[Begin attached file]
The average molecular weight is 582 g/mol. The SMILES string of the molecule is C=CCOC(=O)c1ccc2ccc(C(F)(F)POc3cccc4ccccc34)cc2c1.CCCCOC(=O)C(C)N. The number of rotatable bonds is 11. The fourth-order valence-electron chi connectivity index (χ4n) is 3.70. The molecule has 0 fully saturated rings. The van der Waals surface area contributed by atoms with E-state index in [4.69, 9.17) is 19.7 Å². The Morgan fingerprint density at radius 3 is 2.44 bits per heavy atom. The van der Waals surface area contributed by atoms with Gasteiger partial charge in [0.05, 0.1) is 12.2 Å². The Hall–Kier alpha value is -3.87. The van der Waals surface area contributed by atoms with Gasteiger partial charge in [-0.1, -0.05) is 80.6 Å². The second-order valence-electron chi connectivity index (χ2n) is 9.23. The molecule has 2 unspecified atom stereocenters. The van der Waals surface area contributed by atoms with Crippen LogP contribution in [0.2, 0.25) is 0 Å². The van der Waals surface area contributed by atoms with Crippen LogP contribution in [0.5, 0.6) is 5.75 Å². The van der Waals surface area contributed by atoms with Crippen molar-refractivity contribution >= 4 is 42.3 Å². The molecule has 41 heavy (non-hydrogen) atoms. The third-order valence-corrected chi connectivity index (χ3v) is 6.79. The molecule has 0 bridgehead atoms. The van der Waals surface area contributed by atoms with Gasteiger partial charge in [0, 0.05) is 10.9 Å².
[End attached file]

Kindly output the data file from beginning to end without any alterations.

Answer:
The average molecular weight is 582 g/mol. The SMILES string of the molecule is C=CCOC(=O)c1ccc2ccc(C(F)(F)POc3cccc4ccccc34)cc2c1.CCCCOC(=O)C(C)N. The number of rotatable bonds is 11. The fourth-order valence-electron chi connectivity index (χ4n) is 3.70. The molecule has 0 fully saturated rings. The van der Waals surface area contributed by atoms with E-state index in [4.69, 9.17) is 19.7 Å². The Morgan fingerprint density at radius 3 is 2.44 bits per heavy atom. The van der Waals surface area contributed by atoms with Gasteiger partial charge in [0.05, 0.1) is 12.2 Å². The Hall–Kier alpha value is -3.87. The van der Waals surface area contributed by atoms with Gasteiger partial charge in [-0.1, -0.05) is 80.6 Å². The second-order valence-electron chi connectivity index (χ2n) is 9.23. The molecule has 2 unspecified atom stereocenters. The van der Waals surface area contributed by atoms with Crippen LogP contribution in [0.2, 0.25) is 0 Å². The van der Waals surface area contributed by atoms with Crippen LogP contribution in [0.5, 0.6) is 5.75 Å². The van der Waals surface area contributed by atoms with Crippen molar-refractivity contribution >= 4 is 42.3 Å². The molecule has 41 heavy (non-hydrogen) atoms. The third-order valence-corrected chi connectivity index (χ3v) is 6.79. The molecule has 0 bridgehead atoms. The van der Waals surface area contributed by atoms with Gasteiger partial charge in [0, 0.05) is 10.9 Å².